Foreign ministers sign protocols to normalise ties after a century of hostility.
|Despite disagreements and delays, the signing eventually went ahead [AFP]|
With a handshake and applause they began to repair almost a century of hatred and animosity.
This was a deal the international community wanted, and it was there to show its support as Turkey and Armenia stepped out of the past to build a new future.
Yet the problems which have plagued their relationship surfaced again just before the signing ceremony.
Both sides were to make speeches in the ceremony which was to be conducted in English.
But the Turks flagged up a problem with the statement planned by the Armenians. The Armenians said they too had difficulties with what the Turks wanted to say.
Suddenly the deal seemed fragile.
Deal in danger
Everyone thought the deal had been done. The Swiss – who brokered six weeks of talks to get to this point – had declared the accords signed on their website. Hillary Clinton, the US secretary of state, was on her way to the conference venue at Zurich University.
Clinton turned her car around and began to put the deal back together again.
What followed were several rounds of negotiation and discussion as American officials looked to change a word, drop a sentence and amend a paragraph that would get both sides into the room.
In the end, it couldn’t be done. The only way to way to do it was simple – no-one would speak. Which is why an historic agreement was signed and no-one publicly congratulated the parties or even claimed the credit.
The points of contention were predictable – a reminder of how the present and future can be so affected by the past. It’s the same topics that have soured the relations between these two neighbours for the last 96 years.
Many Armenians say there should be no official contact until Turkey admits that the killing of more than a million Armenians in 1915, during World War One, was genocide, the first of the twentieth century.
The Turks reject the idea and says thousands of them died in what was the bloody consequence of the war and the end of the Ottoman Empire.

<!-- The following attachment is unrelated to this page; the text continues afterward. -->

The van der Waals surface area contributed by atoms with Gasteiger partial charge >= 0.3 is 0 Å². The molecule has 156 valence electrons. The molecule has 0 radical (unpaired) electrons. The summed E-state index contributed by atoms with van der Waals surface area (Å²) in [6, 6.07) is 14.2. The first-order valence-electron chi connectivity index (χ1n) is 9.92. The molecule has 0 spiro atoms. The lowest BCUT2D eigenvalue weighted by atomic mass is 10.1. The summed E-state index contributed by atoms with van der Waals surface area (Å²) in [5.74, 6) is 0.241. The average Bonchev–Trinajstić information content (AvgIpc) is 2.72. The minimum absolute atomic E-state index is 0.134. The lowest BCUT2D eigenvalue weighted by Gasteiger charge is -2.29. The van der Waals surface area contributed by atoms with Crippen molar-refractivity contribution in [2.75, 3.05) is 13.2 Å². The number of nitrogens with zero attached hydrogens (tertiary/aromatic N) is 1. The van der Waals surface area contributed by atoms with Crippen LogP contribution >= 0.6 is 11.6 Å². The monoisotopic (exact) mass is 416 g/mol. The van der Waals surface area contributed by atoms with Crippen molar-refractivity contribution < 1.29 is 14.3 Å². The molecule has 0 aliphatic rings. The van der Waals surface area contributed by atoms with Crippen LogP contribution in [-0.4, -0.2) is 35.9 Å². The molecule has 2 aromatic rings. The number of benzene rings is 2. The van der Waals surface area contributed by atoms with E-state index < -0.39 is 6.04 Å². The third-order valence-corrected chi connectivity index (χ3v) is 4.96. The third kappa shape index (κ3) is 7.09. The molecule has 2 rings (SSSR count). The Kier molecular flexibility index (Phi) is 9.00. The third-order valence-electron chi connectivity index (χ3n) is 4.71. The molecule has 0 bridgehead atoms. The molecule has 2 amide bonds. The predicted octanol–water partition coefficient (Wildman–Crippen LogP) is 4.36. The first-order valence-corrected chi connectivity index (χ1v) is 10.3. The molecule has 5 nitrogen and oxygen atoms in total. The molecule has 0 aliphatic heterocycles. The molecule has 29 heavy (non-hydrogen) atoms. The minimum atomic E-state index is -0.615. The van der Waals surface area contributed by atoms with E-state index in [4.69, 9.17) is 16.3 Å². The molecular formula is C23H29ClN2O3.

The two countries have pledged to establish a historical international commission to look at the issue and clarify what actually happened.
For the Turks, there is concern that Armenia has still to reach a settlement with neighbours Azerbaijan over the breakaway Armenian enclave of Nagorno-Karabakh. Thirty thousand died in the short and brutal conflict there in the early 1990s.
Turkey feels a close affection for Azerbaijan. A phrase often quoted is “two nations, one people”. Turkey responded to the Armenian-supported victory by closing its borders, limiting trade and movement.
So the two accords open the way for the countries to normalise relations, to exchange diplomats and to re-open the borders within two months.
They still have to be ratified by the parliaments in both countries.
Nationalists on both sides and Turks and Armenians living abroad have loudly expressed their opposition, but that is unlikely to be enough to stop them from being endorsed.
The main question is why two bitter enemies suddenly came together. And at the heart of that lies money and influence.
|Last minute disagreements delayed the
signing for three hours [AFP]
Turkey is seen to be dealing with its past, bolstering its campaign to be admitted to the European Union, something Armenia aspires to in the not-so-near future.
Energy pipelines through the area no longer have to by-pass Armenia at the Turks insistence and the additional cost of hundreds of millions of dollars.
Armenia gets to try to do something with its economy which is struggling desperately, and Turkey again looks like a serious regional player, wielding significant influence.
But with so many outstanding issues, what really happened here in Zurich on Saturday was just a diplomatic baby step – and like a baby, it appeared fearful and hesitant.
Many, though, will be happy it was at least a step in the right direction.